Map of the day

I’ve likely posted some version of this before, but Yglesias share it last month and I love it.  It shows vote change between 2004 and 2012.  Notice anything about the places that got more red?

But the two striking trends here are the vast gash of dark red associated with the upland South and Appalachia, and the dark blues associated with heavily Latino counties.

Whether (and to what extent) these trends hold up next time is a key question for 2016. Democrats don’t like to talk about it too loudly, but quietly there’s considerable optimism that a white candidate could drastically outperform Obama in Greater Appalachia, strengthening the party’s hold on Pennsylvania and putting Missouri back into contention. Conversely, many Republicans are hopeful that Obama’s successor won’t be able to maintain his extraordinary performance with black and Latino voters.

We’ll see, of course, but my guess is that Hilary will perform almost as well as Obama with minority voters and modestly improve upon his performance with some of these white voters.

The real Magna Carta

Seen a lot of Magna Carta worship about lately.  In truth, what we think the Magna Carta represents (checks on power, rule of law, etc.) are great things and it is presumably handy to have a simple and coherent foundation story on these matters.  That said, the most interesting part of the Magna Carta is how it has been used politically over the years, rather than what it actually says (and did) in 1215.  Nice Op Ed in by political scientist Tom Ginsburg in the NYT:

In reality, Magna Carta was a result of an intra-elite struggle, in which the nobles were chiefly concerned with their own privileges. When they referred to the judgment of one’s peers, for example, they were not thinking about a jury trial. Indeed, in 1215, the jury trial as we know it did not exist; guilt was often determined by seeing how suspects reacted to physical ordeal. The reference to one’s peers meant that nobles could not be tried by commoners, who might include judges appointed by the king…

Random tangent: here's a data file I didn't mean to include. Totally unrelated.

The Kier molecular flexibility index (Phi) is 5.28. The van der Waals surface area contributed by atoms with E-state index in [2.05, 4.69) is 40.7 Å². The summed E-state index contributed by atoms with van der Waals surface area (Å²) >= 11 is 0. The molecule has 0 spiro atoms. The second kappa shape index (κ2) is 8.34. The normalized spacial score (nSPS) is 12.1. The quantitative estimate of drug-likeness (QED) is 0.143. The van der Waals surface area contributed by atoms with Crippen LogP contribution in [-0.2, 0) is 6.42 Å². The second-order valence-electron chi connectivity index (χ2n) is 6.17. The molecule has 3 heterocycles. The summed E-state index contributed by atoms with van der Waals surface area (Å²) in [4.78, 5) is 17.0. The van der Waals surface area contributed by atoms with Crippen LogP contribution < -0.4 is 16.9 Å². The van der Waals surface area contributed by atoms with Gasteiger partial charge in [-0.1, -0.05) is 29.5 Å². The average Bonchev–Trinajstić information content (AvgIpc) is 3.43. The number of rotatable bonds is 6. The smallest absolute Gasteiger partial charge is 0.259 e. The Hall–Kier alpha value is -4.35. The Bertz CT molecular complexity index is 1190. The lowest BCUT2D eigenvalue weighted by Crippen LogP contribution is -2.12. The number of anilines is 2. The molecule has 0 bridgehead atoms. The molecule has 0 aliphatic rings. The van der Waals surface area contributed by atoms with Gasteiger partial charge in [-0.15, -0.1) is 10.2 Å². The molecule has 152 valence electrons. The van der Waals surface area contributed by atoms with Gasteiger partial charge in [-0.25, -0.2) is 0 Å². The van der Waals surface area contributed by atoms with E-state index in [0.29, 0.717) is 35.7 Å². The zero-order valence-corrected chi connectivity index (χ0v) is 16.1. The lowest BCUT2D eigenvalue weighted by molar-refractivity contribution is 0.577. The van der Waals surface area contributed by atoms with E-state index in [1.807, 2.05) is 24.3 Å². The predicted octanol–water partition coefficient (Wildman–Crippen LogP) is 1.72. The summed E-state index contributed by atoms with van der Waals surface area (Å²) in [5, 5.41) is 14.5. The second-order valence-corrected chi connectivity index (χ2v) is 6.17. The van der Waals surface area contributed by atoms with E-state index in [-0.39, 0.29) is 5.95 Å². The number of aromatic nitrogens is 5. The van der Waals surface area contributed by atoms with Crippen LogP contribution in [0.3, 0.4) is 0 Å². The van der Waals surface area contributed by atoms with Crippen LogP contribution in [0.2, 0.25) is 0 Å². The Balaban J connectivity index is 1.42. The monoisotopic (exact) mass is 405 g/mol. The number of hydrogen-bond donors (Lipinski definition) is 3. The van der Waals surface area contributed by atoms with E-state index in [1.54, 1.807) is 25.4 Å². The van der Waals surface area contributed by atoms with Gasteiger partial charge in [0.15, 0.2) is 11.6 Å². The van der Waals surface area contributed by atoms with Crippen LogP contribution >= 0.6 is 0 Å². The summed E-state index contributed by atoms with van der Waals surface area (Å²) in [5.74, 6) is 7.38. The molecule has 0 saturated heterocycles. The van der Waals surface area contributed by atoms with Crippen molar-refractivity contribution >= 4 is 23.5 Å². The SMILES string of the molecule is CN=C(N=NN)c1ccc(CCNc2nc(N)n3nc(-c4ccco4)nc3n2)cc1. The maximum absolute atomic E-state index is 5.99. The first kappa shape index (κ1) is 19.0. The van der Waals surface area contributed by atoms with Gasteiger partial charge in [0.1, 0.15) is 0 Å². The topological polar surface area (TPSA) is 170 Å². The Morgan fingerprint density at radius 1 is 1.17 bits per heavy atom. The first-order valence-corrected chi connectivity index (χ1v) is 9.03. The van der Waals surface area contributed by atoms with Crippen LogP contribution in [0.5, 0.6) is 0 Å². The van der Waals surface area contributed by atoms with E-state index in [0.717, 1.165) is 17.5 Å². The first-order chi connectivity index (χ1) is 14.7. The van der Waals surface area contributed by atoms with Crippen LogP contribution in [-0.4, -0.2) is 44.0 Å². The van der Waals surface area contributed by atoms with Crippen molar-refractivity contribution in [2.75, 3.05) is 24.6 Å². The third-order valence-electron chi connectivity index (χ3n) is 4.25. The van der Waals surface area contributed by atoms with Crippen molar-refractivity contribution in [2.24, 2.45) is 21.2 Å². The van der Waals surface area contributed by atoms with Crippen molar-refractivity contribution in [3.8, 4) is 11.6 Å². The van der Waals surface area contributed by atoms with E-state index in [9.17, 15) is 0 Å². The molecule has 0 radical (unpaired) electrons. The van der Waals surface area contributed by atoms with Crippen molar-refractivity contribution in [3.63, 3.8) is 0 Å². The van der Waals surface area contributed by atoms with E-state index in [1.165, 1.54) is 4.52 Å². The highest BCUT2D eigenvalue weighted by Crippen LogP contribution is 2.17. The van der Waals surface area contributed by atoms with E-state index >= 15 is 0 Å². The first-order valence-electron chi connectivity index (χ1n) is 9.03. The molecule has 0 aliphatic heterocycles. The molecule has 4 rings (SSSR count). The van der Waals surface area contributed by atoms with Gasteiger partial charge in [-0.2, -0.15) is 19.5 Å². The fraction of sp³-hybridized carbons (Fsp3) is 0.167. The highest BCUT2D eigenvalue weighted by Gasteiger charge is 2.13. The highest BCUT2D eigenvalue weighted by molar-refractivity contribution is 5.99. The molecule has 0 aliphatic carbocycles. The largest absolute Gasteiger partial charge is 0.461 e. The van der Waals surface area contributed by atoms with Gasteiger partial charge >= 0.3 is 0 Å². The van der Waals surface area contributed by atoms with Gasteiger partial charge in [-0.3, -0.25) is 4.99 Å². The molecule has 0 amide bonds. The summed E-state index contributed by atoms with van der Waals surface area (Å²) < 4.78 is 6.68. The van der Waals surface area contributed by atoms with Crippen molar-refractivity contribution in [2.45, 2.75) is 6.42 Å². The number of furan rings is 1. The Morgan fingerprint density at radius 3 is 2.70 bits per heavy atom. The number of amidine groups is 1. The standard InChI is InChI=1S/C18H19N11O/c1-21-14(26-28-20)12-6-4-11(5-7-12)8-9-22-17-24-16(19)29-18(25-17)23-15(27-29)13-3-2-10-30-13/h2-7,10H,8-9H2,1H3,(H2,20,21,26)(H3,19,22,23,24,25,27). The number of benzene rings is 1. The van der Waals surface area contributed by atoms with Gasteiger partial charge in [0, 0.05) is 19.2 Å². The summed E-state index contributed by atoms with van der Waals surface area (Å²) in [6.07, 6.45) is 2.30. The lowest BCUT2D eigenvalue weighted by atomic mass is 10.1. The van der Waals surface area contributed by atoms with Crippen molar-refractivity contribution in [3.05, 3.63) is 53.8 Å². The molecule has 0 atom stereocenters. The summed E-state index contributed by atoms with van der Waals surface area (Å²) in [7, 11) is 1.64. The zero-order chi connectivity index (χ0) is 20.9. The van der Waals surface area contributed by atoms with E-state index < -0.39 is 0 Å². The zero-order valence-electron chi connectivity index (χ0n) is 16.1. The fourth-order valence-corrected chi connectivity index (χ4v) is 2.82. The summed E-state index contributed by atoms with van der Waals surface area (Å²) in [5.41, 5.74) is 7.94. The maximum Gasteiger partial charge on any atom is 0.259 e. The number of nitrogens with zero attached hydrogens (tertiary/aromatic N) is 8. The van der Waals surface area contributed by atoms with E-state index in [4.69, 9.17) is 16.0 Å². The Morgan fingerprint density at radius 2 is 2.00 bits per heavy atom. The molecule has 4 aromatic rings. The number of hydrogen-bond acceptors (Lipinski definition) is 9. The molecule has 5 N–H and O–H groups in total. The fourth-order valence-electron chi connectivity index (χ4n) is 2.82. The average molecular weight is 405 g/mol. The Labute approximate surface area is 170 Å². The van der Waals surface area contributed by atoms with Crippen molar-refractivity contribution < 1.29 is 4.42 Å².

Magna Carta has everything going for it to be venerated in the United States: It is old, it is English and, because no one has actually read the text, it is easy to invoke to fit current needs. A century ago, Samuel Gompers referred to the Clayton Act as a Magna Carta for labor; more recently the National Environmental Protection Act has been called an “environmental Magna Carta.” Judges, too, cite Magna Carta with increasing frequency, in cases ranging from Paula Jones’s suit against Bill Clinton to the pleas of Guantánamo detainees. Tea Party websites regularly invoke it in the battle against Obamacare…

Americans aren’t alone in revering Magna Carta. Mohandas K. Gandhi cited it in arguing for racial equality in South Africa. Nelson Mandela invoked it at the trial that sent him to prison for 27 years. We are not the only ones, it seems, willing to stretch old legal texts beyond their original meaning. Like the Holy Grail, the myth of Magna Carta seems to matter more than the reality.

And, I think that’s okay.  It’s a good myth.  Still, I think it is good to understand that it is largely myth we are dealing with.

Photo of the day

From an In Focus gallery of the centuries-old Appleby Horse Fair:

 Horses splash in the river Eden at Appleby in Westmorland, northern England, on June 9, 2013. The horses are washed as part of the annual fair which has taken place since the 1600’s.

Darren Staples / Reuters


Poverty leads to bad choices leads to poverty

Really enjoyed this Kristof column on poverty.  I’ll start with the part I didn’t like, as it feels like the standard “look how even-handed I am” sop:

Too often, I believe, liberals deny that poverty is linked to bad choices. As Phillips and many other poor people acknowledge, of course, it is.

Poverty is linked to bad choices.  There, in bold.  Of course it is!!  (I wonder how many liberals actually would not admit that).  Does that mean we somehow shouldn’t work to ameliorate the worst impacts of poverty?!  Why, yes… if you are a political conservative.  That bit out of the way, Kristof continues to make a really important argument: to a not inconsiderable degree, poverty causes bad choices.  Yes, if you just stop and think about all the related research on child and brain development, of course it does: